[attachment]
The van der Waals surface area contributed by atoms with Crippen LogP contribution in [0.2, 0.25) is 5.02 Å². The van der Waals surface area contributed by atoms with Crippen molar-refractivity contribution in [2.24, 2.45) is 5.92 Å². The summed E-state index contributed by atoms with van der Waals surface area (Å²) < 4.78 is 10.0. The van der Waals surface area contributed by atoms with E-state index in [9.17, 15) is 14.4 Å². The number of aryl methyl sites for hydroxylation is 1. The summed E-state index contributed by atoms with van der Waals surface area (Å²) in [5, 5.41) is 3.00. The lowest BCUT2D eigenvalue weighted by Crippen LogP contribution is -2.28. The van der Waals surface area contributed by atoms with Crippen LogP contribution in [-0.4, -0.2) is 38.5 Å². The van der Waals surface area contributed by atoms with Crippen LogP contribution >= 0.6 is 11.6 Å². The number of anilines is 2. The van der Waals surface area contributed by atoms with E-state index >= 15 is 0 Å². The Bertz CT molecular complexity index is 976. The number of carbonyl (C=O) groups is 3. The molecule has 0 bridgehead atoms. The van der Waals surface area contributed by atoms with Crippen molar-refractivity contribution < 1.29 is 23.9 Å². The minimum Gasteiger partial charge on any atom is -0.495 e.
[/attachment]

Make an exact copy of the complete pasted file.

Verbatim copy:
The van der Waals surface area contributed by atoms with Crippen LogP contribution in [0.2, 0.25) is 5.02 Å². The van der Waals surface area contributed by atoms with Crippen molar-refractivity contribution in [2.24, 2.45) is 5.92 Å². The summed E-state index contributed by atoms with van der Waals surface area (Å²) < 4.78 is 10.0. The van der Waals surface area contributed by atoms with E-state index in [9.17, 15) is 14.4 Å². The number of aryl methyl sites for hydroxylation is 1. The summed E-state index contributed by atoms with van der Waals surface area (Å²) in [5, 5.41) is 3.00. The lowest BCUT2D eigenvalue weighted by Crippen LogP contribution is -2.28. The van der Waals surface area contributed by atoms with Crippen LogP contribution in [-0.4, -0.2) is 38.5 Å². The van der Waals surface area contributed by atoms with Crippen LogP contribution >= 0.6 is 11.6 Å². The number of anilines is 2. The van der Waals surface area contributed by atoms with E-state index >= 15 is 0 Å². The Bertz CT molecular complexity index is 976. The number of carbonyl (C=O) groups is 3. The molecule has 0 bridgehead atoms. The van der Waals surface area contributed by atoms with Crippen molar-refractivity contribution < 1.29 is 23.9 Å². The minimum Gasteiger partial charge on any atom is -0.495 e.